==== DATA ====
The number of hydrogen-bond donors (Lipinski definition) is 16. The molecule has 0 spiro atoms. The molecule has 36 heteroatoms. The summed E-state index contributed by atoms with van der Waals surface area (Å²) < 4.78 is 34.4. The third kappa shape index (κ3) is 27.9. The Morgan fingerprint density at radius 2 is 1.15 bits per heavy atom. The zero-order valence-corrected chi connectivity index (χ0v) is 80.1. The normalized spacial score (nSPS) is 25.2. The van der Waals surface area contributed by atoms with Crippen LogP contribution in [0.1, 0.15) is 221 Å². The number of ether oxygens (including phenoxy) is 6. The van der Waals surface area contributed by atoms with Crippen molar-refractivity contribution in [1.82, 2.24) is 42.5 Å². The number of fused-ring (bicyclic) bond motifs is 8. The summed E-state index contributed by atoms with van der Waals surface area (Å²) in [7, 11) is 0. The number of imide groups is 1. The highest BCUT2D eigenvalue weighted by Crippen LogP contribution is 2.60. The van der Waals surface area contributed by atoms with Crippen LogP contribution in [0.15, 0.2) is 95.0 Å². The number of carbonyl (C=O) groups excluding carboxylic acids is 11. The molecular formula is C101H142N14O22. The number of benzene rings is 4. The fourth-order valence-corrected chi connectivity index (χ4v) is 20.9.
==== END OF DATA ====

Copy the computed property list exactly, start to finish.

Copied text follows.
The number of hydrogen-bond donors (Lipinski definition) is 16. The molecule has 0 spiro atoms. The molecule has 36 heteroatoms. The summed E-state index contributed by atoms with van der Waals surface area (Å²) < 4.78 is 34.4. The third kappa shape index (κ3) is 27.9. The Morgan fingerprint density at radius 2 is 1.15 bits per heavy atom. The zero-order valence-corrected chi connectivity index (χ0v) is 80.1. The normalized spacial score (nSPS) is 25.2. The van der Waals surface area contributed by atoms with Crippen LogP contribution in [0.1, 0.15) is 221 Å². The number of ether oxygens (including phenoxy) is 6. The van der Waals surface area contributed by atoms with Crippen molar-refractivity contribution in [1.82, 2.24) is 42.5 Å². The number of fused-ring (bicyclic) bond motifs is 8. The summed E-state index contributed by atoms with van der Waals surface area (Å²) in [7, 11) is 0. The number of imide groups is 1. The highest BCUT2D eigenvalue weighted by Crippen LogP contribution is 2.60. The van der Waals surface area contributed by atoms with Crippen LogP contribution in [0.15, 0.2) is 95.0 Å². The number of carbonyl (C=O) groups excluding carboxylic acids is 11. The molecular formula is C101H142N14O22. The number of benzene rings is 4. The fourth-order valence-corrected chi connectivity index (χ4v) is 20.9.